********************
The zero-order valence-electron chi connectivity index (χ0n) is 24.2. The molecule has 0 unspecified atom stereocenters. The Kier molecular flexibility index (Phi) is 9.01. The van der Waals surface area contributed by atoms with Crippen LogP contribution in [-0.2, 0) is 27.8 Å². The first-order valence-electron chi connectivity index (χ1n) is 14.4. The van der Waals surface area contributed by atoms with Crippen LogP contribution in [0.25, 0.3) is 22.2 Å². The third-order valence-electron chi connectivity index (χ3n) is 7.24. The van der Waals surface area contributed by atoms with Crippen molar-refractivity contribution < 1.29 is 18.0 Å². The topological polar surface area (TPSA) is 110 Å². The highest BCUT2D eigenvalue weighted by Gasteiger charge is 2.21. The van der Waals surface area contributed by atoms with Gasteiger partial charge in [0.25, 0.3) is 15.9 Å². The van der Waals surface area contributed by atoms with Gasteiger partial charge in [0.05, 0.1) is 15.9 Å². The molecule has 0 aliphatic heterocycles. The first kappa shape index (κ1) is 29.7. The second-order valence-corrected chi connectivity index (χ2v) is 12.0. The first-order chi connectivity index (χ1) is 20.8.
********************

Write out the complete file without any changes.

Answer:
The zero-order valence-electron chi connectivity index (χ0n) is 24.2. The molecule has 0 unspecified atom stereocenters. The Kier molecular flexibility index (Phi) is 9.01. The van der Waals surface area contributed by atoms with Crippen LogP contribution in [-0.2, 0) is 27.8 Å². The first-order valence-electron chi connectivity index (χ1n) is 14.4. The van der Waals surface area contributed by atoms with Crippen LogP contribution in [0.25, 0.3) is 22.2 Å². The third-order valence-electron chi connectivity index (χ3n) is 7.24. The van der Waals surface area contributed by atoms with Crippen molar-refractivity contribution < 1.29 is 18.0 Å². The topological polar surface area (TPSA) is 110 Å². The highest BCUT2D eigenvalue weighted by Gasteiger charge is 2.21. The van der Waals surface area contributed by atoms with Gasteiger partial charge in [0.25, 0.3) is 15.9 Å². The van der Waals surface area contributed by atoms with Gasteiger partial charge in [0.05, 0.1) is 15.9 Å². The molecule has 0 aliphatic heterocycles. The first kappa shape index (κ1) is 29.7. The second-order valence-corrected chi connectivity index (χ2v) is 12.0. The first-order chi connectivity index (χ1) is 20.8.